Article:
The diversity of present tree species is shaped by climate change in the last 21,000 years

A new global survey of 1000 forest areas shows how past climate change has had a major impact on the diversity and distribution of tree species we see today. The results can help us predict how ecosystems will react to future changes, thus having an impact on conservation management around the globe.

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A large international research consortium including our CMK researcher Nadia Soudzilovskaia, head of the climate change research facility (#Ecotron), published a paper in the prestigious Science Advance journal, showing that the great portion of the current Earth biodiversity patterns results from a series of climate change events that took place since 2.5 million years – the Quarternary period.

“These results suggest that the human-driven future climate that we experience now will also likely lead to a reduction in taxonomic and functional diversity of plants worldwide”, explains Prof. dr. Nadia Soudzilovskaia.

What they have studied is called beta diversity, which you can read about in the fact box.

They found that the global pattern of beta diversity in terms of tree species, species characteristics and evolutionary history was closely linked to temperature changes since the peak of the last ice age, which was about 21,000 years ago. Moreover, they show that the effects of historical climate variations on the beta diversity were stronger than the effects of current climatic conditions.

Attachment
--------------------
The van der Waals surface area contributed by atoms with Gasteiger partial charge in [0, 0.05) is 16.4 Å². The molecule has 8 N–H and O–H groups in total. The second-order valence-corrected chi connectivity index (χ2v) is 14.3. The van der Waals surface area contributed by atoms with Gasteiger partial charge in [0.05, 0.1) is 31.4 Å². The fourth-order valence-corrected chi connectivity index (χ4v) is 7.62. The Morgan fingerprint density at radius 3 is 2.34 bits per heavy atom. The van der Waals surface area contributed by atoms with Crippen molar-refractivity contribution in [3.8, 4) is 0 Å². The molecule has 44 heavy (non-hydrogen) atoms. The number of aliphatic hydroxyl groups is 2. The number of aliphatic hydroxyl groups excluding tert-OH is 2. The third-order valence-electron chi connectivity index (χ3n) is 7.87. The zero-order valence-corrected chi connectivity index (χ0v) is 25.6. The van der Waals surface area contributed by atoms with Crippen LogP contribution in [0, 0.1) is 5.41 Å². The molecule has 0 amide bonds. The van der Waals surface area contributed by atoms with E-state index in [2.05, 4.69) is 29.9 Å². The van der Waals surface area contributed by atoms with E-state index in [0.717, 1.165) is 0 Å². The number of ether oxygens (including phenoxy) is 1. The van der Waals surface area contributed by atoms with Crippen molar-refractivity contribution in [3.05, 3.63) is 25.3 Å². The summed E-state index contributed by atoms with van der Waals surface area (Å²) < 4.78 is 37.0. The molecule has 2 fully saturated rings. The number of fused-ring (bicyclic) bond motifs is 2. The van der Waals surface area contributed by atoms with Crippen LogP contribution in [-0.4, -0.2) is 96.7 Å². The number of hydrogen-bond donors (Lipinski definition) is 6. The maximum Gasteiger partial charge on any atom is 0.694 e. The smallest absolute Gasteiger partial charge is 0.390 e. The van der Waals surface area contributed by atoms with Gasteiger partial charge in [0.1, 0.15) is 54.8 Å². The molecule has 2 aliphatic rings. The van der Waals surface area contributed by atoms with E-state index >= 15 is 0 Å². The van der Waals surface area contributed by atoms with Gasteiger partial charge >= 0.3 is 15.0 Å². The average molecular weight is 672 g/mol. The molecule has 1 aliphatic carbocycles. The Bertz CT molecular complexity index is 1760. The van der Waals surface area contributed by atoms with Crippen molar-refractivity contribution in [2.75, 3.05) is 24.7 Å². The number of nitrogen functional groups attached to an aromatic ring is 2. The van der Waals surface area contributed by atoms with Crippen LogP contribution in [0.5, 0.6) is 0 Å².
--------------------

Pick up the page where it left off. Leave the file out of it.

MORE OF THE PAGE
It should be added that the researchers have only studied the angiosperm tree species – i.e. species that produce seeds that are covered with a protective layer like a seed shell.  Angiosperms make up about 80 per cent of all plant species, and some of the most common angiosperm tree species are oak, beech, birch, maple, linden, maple, willow, palm, and eucalyptus.

In their research, the researchers themselves have not visited the 1000 200 km. grid cells of forest that the study covers. Instead, they combined data from five openly shared databases of tree species and their distributions, with information on the phylogenetic relations between species, and their ecomorphological attributes.

They then divided the effects of ancient climate change on different habitats into two components, each with its own technical term:

  • Turnover – i.e. changes due to species replacement. If one species goes extinct in a habitat, another species comes in and fills its ecological role. It turns out that the greater the temperature changes an area has experienced since the Ice Age, the less replacement has occurred in that area.